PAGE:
When enabled, security policy rules in firewalls allow trusted traffic in and keep dangerous traffic out. Here we discuss why your security policy should be dynamic and flexible so you can scale, stay protected against cyber attacks, and have the ability to monitor changing traffic patterns.
A strong security policy is essential to protecting an organization against cyber threats. The security solutions that a company deploys within its network are designed to enforce the corporate security policy. If a security policy is too lax or too restrictive, it opens up the organization to cyber risk or inhibits system usability and employee productivity.
Beyond being well-defined and strong, a security policy also needs to be dynamic. The cyber threat landscape is constantly changing, and many organizations’ networks are evolving as they introduce new technologies such as cloud, the Internet of Things, and mobile devices. A dynamic security policy enables the company to adapt to changes and remain secure while a less flexible one opens up the organization to potential cyber risk.
The design of a security policy is important to ensuring that it adequately protects an organization. A poorly-designed or ill-suited security policy can create gaps that an attacker can exploit to gain initial access to the network or expand their footprint on it.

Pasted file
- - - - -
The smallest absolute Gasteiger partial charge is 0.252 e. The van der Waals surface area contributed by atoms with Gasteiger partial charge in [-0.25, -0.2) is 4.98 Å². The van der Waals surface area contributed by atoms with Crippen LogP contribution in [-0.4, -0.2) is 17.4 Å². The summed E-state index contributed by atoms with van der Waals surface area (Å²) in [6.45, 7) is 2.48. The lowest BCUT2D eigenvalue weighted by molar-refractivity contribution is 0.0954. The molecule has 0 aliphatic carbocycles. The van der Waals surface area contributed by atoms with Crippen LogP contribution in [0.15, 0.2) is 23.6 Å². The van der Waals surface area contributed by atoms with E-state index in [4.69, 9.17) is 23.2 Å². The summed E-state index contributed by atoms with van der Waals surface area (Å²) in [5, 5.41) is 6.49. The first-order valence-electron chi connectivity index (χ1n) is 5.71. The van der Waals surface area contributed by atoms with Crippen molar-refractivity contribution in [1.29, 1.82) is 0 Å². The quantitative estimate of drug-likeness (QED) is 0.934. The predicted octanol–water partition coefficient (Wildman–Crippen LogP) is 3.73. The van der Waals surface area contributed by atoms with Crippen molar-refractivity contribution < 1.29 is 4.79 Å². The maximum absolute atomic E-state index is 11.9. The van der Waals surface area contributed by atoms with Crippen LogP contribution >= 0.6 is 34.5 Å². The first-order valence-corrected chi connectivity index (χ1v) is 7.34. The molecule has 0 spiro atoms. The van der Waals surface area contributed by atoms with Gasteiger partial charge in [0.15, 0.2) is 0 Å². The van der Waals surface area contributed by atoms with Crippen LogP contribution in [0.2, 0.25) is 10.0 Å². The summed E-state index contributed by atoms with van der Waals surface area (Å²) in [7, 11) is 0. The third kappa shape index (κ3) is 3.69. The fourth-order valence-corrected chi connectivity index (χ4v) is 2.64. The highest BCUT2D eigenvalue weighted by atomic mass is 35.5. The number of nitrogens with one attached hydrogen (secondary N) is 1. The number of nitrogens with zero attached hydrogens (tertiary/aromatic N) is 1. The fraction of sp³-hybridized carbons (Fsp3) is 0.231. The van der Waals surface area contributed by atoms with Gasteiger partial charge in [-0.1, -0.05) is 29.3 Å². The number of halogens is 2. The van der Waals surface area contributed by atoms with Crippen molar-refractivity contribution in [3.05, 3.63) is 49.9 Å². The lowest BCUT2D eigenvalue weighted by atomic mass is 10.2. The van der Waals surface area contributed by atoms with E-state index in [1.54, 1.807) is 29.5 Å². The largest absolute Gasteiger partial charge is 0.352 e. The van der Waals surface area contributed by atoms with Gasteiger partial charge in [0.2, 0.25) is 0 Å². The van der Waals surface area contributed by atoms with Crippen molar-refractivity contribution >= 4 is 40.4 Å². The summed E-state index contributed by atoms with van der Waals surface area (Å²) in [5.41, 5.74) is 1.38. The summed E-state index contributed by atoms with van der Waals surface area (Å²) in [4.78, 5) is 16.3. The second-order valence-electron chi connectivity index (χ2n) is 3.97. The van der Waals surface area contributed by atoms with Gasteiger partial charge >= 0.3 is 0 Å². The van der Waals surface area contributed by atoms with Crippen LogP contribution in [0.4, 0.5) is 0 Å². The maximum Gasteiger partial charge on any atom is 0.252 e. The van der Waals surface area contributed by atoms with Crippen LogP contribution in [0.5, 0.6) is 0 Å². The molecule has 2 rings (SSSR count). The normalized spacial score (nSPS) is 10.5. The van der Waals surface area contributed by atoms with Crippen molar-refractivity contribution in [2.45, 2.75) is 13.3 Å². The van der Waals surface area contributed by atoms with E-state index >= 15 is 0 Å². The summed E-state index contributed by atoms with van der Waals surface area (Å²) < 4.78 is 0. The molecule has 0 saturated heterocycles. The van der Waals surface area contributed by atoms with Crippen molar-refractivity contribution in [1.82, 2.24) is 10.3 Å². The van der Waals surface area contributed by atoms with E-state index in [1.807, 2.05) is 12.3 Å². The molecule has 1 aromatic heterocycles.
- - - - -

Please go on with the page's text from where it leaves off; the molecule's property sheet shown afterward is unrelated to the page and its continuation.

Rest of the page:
However, a well-designed security policy is of limited value without the right security infrastructure to support it. An organization’s firewall is an organization’s first line of defense and the cornerstone of its security. This makes it vital to select a firewall that has features that support a strong and dynamic security policy.
Organizations are facing an evolving threat landscape while trying to secure a diverse set of systems and users. This often results in the deployment of a wide array of security solutions designed to address specific security risks to various devices. Monitoring and maintaining such a large number of security solutions – and enforcing a consistent security policy across them – can be overwhelming for an organization’s security team.